All three students stressed heavily the accessibility of the grant application process and the academic and personal growth they experienced as a result of their adventures. View an interactive map of all grants from the past two years.
Or, hear their stories in person and learn about how the Keller Venture Grants have transformed the student experience at CC. The Keller Family Venture Grant Forum happens Thursday, Nov. 5, beginning with a reception at 4:45 p.m. in the Cornerstone Arts Center’s main space and a student improv performance by TWIT (CC’s Theatre Workshop Improv Troupe) at 5:20 p.m. Featured student IGNITE-style presentations begin in the Celeste Theatre at 5:30 p.m.
Colorado College’s Community Kitchen, one of the oldest student-run community kitchens in the nation, will have additional volunteers when it serves its weekly meal on Sunday, Oct. 9. Joining the regular volunteers will be CC alumni living in Colorado Springs and members of the Student Alumni Association.
The Community Kitchen, which will celebrate its 20th anniversary in April, provides a hot meal to the city’s hungry and homeless every Sunday afternoon at Shove Memorial Chapel. It averages about 200 guests each Sunday, said Colin McCarey ’12, one of the three kitchen managers. The kitchen also will host an Open House from 3-4 p.m. on Saturday, Oct. 15 during Homecoming and Parents Weekend to show off its many renovations.
This year the kitchen was selected by The Independent newspaper as a recipient of its Indy GIVE! campaign, which guarantees the kitchen at least $2,500. The goal of the campaign is teach organizations how to become self-sufficient fundraisers and how to best deliver their message to the public. There are several requirements involved with being a recipient, and it is suggested that the organization host an event that engages the community. To that end, those involved with the Community Kitchen plan to construct a “tent city” on campus on Nov. 13 to raise awareness surrounding the issues of hunger and homelessness. In keeping with the situation, the construction material will be cardboard, which participants will assemble into shelters.
McCarey, an anthropology major from Oak Park, Ill., said there has been a consistent rise in the number of guests since he started working at the Community Kitchen, where he became a kitchen manager his sophomore year. “Since 2008, there have definitely been more families and more children coming in for meals,” McCarey said.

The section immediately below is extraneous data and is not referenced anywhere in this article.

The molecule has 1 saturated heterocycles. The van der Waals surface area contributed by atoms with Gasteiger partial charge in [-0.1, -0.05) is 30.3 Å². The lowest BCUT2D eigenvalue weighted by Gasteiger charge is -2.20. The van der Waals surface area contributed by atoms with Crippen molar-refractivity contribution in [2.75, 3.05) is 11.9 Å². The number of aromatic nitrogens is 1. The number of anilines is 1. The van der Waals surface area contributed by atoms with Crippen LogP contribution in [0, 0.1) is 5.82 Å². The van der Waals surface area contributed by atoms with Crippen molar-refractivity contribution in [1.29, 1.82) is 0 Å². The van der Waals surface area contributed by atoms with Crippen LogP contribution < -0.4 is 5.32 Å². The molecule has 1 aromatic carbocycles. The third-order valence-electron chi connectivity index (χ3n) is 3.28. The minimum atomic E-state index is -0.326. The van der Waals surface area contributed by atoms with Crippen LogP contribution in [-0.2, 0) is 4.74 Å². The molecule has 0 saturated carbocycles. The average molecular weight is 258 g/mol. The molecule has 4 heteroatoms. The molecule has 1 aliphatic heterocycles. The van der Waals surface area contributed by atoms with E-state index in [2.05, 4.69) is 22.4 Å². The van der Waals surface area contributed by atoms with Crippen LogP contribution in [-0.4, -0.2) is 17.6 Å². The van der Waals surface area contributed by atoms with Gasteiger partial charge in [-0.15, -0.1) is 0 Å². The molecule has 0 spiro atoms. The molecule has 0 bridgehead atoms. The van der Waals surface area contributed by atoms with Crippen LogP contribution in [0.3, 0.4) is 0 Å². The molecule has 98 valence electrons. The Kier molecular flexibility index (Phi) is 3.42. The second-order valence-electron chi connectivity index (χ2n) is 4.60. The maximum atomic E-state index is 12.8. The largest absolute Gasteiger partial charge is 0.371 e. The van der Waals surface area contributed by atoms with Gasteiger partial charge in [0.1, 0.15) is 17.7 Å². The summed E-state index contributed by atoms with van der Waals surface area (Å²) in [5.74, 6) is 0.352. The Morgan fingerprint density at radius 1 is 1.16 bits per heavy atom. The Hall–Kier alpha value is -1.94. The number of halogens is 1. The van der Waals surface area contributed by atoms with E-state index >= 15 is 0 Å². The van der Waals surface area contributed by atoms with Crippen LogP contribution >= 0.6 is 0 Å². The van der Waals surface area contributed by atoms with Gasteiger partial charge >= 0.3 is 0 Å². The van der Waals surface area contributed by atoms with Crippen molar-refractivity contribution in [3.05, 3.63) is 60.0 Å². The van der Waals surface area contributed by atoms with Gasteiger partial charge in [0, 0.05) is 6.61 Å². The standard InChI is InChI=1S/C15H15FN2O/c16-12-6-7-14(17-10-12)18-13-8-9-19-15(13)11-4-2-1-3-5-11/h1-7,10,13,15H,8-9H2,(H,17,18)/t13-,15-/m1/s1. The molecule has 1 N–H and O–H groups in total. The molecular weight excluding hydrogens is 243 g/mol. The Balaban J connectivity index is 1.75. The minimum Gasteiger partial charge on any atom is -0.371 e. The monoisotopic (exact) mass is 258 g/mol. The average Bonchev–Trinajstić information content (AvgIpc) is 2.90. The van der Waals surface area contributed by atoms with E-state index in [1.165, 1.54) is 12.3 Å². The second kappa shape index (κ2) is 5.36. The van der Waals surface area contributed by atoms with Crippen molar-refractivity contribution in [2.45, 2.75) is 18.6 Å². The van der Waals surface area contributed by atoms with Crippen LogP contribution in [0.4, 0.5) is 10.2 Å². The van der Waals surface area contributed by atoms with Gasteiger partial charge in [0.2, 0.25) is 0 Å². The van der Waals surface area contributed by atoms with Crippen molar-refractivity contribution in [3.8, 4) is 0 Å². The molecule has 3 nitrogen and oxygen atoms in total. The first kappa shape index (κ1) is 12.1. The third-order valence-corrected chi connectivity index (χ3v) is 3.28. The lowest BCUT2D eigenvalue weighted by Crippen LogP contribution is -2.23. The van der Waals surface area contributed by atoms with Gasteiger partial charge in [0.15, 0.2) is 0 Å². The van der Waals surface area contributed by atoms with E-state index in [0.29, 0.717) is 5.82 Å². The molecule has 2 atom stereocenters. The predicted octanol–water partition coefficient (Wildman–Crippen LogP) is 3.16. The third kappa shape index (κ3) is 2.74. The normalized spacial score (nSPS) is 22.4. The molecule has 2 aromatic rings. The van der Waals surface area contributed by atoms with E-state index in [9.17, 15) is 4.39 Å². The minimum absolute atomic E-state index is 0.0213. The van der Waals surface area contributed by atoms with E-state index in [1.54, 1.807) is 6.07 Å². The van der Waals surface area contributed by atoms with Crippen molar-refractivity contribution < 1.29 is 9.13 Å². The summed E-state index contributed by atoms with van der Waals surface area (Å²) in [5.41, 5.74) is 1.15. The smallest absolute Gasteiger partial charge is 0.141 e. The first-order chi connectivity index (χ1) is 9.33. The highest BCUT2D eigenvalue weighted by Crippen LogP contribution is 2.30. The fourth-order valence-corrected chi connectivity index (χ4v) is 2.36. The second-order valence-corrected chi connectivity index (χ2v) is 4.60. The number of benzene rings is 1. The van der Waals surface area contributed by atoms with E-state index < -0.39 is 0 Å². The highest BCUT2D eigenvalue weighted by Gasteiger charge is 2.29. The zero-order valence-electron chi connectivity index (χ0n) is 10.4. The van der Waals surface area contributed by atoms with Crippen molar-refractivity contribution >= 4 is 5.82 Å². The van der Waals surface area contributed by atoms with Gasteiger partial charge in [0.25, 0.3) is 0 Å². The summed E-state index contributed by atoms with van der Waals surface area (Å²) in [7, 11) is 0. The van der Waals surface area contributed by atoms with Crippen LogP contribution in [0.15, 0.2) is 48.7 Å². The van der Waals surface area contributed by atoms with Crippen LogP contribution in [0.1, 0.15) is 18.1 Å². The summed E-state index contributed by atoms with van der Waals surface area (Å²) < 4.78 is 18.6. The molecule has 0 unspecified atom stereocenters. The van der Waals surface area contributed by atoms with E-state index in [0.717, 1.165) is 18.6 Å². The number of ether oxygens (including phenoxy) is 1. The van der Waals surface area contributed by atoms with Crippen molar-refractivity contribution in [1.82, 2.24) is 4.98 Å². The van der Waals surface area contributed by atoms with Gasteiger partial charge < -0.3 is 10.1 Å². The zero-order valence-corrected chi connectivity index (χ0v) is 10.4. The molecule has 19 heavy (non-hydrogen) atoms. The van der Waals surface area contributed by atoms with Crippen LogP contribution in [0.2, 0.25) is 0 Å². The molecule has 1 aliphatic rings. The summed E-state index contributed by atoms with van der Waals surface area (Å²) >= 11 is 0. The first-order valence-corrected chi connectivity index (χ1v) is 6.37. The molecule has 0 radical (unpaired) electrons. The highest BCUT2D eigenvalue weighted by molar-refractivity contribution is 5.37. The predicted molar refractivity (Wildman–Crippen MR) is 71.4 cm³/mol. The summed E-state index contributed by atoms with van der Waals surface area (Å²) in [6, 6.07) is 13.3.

The Community Kitchen began on Easter Sunday in 1992, when a group of concerned students began serving a free weekly meal to the hungry and homeless of Colorado Springs. The students recognized a need for a hot meal on Sunday afternoons, when the Marian House was closed. The community greeted the new meal with enthusiasm, and what began as a small operation dependent upon donations from the college’s cafeteria excesses grew into a community-supported organization that this summer served an all-time high of 300 meals.
The kitchen runs on donations: Bon Appétit, the food-management company at Colorado College, Whole Foods, La Baguette and, in the summer, Miller Farms, are the primary food donors. Once a week, volunteers pick up donations from several locations around the city with which to create a meal on Sunday. Because donations fluctuate week to week, the kitchen does purchase some staples from Care and Share. Meat, rice, beans, butter, cleaning supplies, spices, and maintenance fees make for an annual operating cost of approximately $8,000. The Colorado College Student Government Association gives the kitchen an annual allotment (this year, $3,000), and last year the Empty Bowls benefit raised $3,500. Private donations help, but student managers and their staff supervisor are responsible for raising the balance every year.